“Original and inviting.  Een is a conjuring compositional alchemist.”

 Daniel Buckley, TUCSON CITIZEN

“Robert Een is a fiercely inventive composer”


Robert Een is a singer, cellist and composer writing for the concert stage, dance, theater and film.  His music is noted for soaring melody, rhythmic vitality as well as heart and humor.  With vocals that explore not just western singing but extended techniques and an array of unusual instrumental combinations, Een creates music suggestive of many places and times, and is simultaneously rooted in the 21st century.

Born and raised in small town Minnesota, Een began studying the cello at the age of ten and sang with school and church choirs from an even younger age.  An award-winning teenage musician, he performed as a soloist with the Minnesota All-State Orchestra and All-State Choir.  He moved to Minneapolis to attend the University of Minnesota where he began studying dance after a high school career as an all-conference basketball player.

                                                              Robert Een, Japan, 2010

Immersing himself in music and dance he began presenting his innovative music/movement/theater pieces at venues such as the Walker Art Center and Guthrie Theater.  He received a Minnesota State Arts Board grant for this work.  Of significance in his artistic development was a summer as a foreign exchange student in Japan studying the No Theater. 

                     Robert Een, New York, 1986/Photo by Bob Shamis

Een first saw Meredith Monk when the Walker Art Center brought her “Education of the Girl Child” to Minneapolis.  Upon graduating with honors from the University of Minnesota with a double major in music and dance, Een moved to New York City and began his long association with Meredith Monk, creating and performing leading roles in such important pieces as Dolmen Music, Recent Ruins, Ellis Island, Specimen Days, Turtle Dreams, Book of Days, Atlas, appearing as a soloist at Carnegie Hall, and culminating with the co-creation of their evening-length dance/theater piece Facing North.

                                                              Meredith Monk & Robert Een, Munich, 1984

In New York Een studied music composition with Julius Eastman, voice with John Devers, and continued investigating extended vocal techniques.  His experimentation with overtone singing was given a push when he heard the subharmonic and harmonic chanting of Buddhists monks on a visit to Lhasa, Tibet in 1985.  He has subsequently integrated solo and ensemble overtone singing in numerous compositions.

Concurrent to working with Meredith Monk, Een’s concert music and staged dance/theater pieces - Blue Earth, Heimlich Maneuver, Baltic Avenue - were produced in New York, around the country and abroad.  He received a New York Foundation for the Arts Fellowship for this work.  

“Robert Een turned the theater into a brilliant, charged space for Blue Earthenriched by deep organ-like music.”             


He formed the production and publishing company Buzzbox with his wife Karin Levitas whom he first met on the film set of Meredith Monk’s “Book of Days” shot in the south of France.  They soon became artistic collaborators.  Karin’s breadth of experience in dance, theater, film and writing has been instrumental in Een’s development.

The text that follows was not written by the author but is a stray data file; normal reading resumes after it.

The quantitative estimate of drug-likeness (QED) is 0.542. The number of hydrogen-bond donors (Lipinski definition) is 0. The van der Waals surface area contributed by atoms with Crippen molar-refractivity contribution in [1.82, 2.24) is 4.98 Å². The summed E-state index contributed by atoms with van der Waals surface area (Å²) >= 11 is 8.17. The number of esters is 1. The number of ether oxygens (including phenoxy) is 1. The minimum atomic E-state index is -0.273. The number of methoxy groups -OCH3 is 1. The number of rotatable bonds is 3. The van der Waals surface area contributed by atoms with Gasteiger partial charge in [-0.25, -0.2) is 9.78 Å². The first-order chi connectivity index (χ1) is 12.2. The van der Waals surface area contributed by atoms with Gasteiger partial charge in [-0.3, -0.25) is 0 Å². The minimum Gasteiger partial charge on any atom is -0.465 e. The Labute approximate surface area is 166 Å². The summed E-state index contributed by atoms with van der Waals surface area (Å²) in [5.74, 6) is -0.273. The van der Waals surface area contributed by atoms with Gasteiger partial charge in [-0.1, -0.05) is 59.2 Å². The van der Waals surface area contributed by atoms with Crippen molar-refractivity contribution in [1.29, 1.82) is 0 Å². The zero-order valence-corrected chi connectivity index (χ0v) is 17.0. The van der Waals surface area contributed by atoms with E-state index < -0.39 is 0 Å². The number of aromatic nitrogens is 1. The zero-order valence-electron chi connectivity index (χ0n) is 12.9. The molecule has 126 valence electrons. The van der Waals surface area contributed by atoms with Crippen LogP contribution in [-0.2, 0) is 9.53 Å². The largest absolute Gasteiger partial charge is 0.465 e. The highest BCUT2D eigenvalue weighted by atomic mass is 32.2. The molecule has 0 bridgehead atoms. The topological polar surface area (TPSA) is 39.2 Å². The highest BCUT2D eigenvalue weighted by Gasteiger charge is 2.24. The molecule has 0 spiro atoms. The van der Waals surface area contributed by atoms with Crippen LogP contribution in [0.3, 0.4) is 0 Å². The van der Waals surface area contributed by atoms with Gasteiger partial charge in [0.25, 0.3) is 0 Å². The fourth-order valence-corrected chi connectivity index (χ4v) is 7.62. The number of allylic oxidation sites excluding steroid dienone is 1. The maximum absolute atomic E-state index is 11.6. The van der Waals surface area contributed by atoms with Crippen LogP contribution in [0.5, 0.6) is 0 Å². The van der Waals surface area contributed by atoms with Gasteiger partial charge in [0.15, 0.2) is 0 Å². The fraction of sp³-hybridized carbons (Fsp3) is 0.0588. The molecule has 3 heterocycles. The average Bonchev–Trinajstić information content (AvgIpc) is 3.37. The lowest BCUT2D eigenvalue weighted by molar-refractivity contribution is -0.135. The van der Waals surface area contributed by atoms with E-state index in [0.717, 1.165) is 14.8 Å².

Een’s background in music, dance and theater has informed his compositions and made him a natural collaborator and composer for dance, theater and film.  Grants from Meet the Composer, New Music America, Mary Flagler Cary Charitable Trust and Pew Charitable Trusts have helped fund commissions and collaborations with award-winning artists (MacArthur, Prix de Rome, Guggenheim, Academy Awards, Caldicott, etc.), including:  Gregory Colbert, Liz Lerman, David Greenspan, Dan Hurlin, Meredith Monk, and Brian Selznick, to name but a few. 

                     Ruth fuglistaller & Robert Een in Baltic Avenue, NYC, 1987 

                          Photo by Rubbie Levesque

Leading the band Big Joe  - with original members Carter Burwell and Hearn Gadbois - was an important period for Een.  His work with this hybrid ensemble of cello, reeds, two accordions, dumbeks and percussion was recognized with a grant from the Committee for Art Development of New York City. 

Big Joe, Hearn Gadbois, Steve Elson, Carter Burwell & Robert Een, NYC, 1994

Photo by Robyn Holland 

Also at this time he began scoring feature films, notably “Mr Jealousy”, directed by Noah Baumbach, “Trouble on the Corner” starring Tony Goldwyn, Edie Falco and Debi Mazur and the Emmy Award-winning “ My Horrible Year” directed by Eric Stoltz.

Een first traveled to India in 1997.  At the ashram of Meher Baba he had the opportunity to compose and perform and experienced a seminal moment when he met Baba’s close disciple Eruch Jessawalla.  In response to a question from Robert, Eruch replied to him, “Remember, your life is not your own”.  The very next day Een composed a piece with that title dedicated to Eruch, and upon returning to New York wrote and recorded his first solo album, “Your Life is Not Your Own”.

Een received a New York Dance and Performance Award (Bessie) in 1998 for music for Yoshiko Chuma’s “Unfinished Symphony,” for which he also served as music director touring Japan, Estonia, Lithuania, Denmark, Poland, Czech, Hungary, Russia, Slovakia, Macedonia and the United States. 

                                           Yoshiko Chuma & Robert Een, Stocholm, 1997 

From 1999 to 2002 Een worked closely with Liz Lerman, noted choreographer, author and teacher.  As music director and composer-in-residence for the Hallelujah Project he composed, performed and produced music for eight different evening- length works, one of which was “Fertile Fields”. The Hallelujah Project was presented in over twenty cities across the country.